Reimagining Affordable Housing from the Ground Up: Community Land Trust Models
This scenario has been developed on the basis of a real world case.
Photo: Community Land Trust Brussels
Imagine a city where residents of limited means co-develop affordable, decent and socially sustainable housing on communally-owned land with the help of public and private support.
How might a city create this future?
It may start with collaboration between housing associations in the city (Q13). Due to a housing crisis causing shortfalls in affordable decent housing for low-income and marginalised groups, such associations are likely to be active and looking for ways to make change (Q9). An idea they might take up is community owned and governed affordable housing.
How could they learn from similar initiatives to get the ball rolling?
In dreaming up this idea, they could build on collective experiences in the city with other affordable housing projects, such as a solidarity savings group or a passive solar building to house low income migrant families (Q26a). For further inspiration and advice, a site visit to a successful model of community owned and governed affordable housing in another city should provide more concrete details, such as how to arrange their own governance system (Q26b). The governance system adopted by this initiative should place current and future residents at its core, engaging them in community-based decision making and giving them high levels of responsibility over the development and management of their buildings (Q14 & Q15).
The caretakers of this increasingly concrete idea may wish to promptly use their collective expertise and influence to form a united appeal for the local government’s support (Q13). Such a productive and early engagement of these groups with the local government just might be crucial for the idea to take off, since government endorsement and funding will be essential (Q13).
Where might funding come from?
If the local government recognizes this as an innovative opportunity to provide residents with decent, affordable housing, they could provide financial support to start-up, operate, and grow the initiative. This would likely come in the form of continued grants and investment subsidies (Q21). Revenue from residents’ mortgages would compliment this funding source, in addition to non-government grants and donations (Q21).
Are there any risks to this financial arrangement?
Unfortunately, such a heavy dependence on one funding source could be risky for the initiative. Since if government priorities change, the annual investment subsidies may be jeopardized (Q23d). In the event of lost public funding, it would be necessary to turn to alternate sources such as charities and other funding organizations (Q24). Additionally, if all goes well, the affordable housing innovation will grow and need to secure increased reliable funding for its sustained operation into the future without over stretching capacities (Q23d).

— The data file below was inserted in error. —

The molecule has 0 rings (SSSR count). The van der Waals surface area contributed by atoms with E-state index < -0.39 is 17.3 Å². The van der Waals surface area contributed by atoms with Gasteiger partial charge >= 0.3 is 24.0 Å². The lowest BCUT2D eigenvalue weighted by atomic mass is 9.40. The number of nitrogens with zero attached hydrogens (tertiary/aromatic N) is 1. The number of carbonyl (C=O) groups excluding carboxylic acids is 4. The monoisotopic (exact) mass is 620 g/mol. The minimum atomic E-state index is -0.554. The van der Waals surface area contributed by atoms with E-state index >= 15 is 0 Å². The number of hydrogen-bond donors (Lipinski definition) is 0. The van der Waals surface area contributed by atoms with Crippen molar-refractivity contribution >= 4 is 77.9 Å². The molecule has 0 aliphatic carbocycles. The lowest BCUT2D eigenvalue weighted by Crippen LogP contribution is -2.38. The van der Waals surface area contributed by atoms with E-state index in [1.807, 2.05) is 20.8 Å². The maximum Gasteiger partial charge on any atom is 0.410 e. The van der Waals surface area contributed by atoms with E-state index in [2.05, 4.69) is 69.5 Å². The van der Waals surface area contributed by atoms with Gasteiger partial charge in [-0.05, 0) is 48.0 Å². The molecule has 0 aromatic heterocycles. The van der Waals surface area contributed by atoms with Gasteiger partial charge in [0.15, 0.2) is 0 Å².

How might individual successes grow?
Trusting that government support will be retained, or that sufficient alternate funding is found, the future of a city with innovative governance of affordable housing comes into focus. Momentum builds as more projects are replicated and are able to serve more people in need. Initiative champions may even increase their ambitions to enable a wider movement to bring similar success to cities across Europe (Q31a).
How could this reality be created in your city? What obstacles would have to be overcome?
Do you want to learn more about this scenario?
Take a look at the detailed description of Community led affordable housing in Brussels that has inspired this scenario. The Community Land Trust Brussels is social real estate developer that builds affordable housing projects on collectively-owned land in Brussels for people with limited means. It purchases land and engages with future residents and community partners to co-create affordable housing. Check out their website, https://cltb.be/en/
This scenario relates to some enabling governance arrangements:
- Commit to a meaningful participation process - Local residents have been both the founders and drivers of this initiative. They informed its priorities (e.g. reducing energy poverty) and guided its actions (e.g. democratic decision-making).
- Tap into existing community networks - The self-organisation of like-minded community groups was important for acquiring government support and for learning about previous affordable housing experiences.
It fits under the approaches:
- Governance and participation processes
- Policies and practices for inclusion of disadvantaged groups
- Right to housing
It addresses some drivers of injustice:
- Material and livelihood inequalities
- Unquestioned Neoliberal growth and austerity urbanism
- Limited citizen participation in urban planning
- Uneven and exclusionary urban intensification and regeneration
What do you think about this scenario? Was it helpful to you? Do you find our approach problematic? Send us an email to Philipp Spaeth.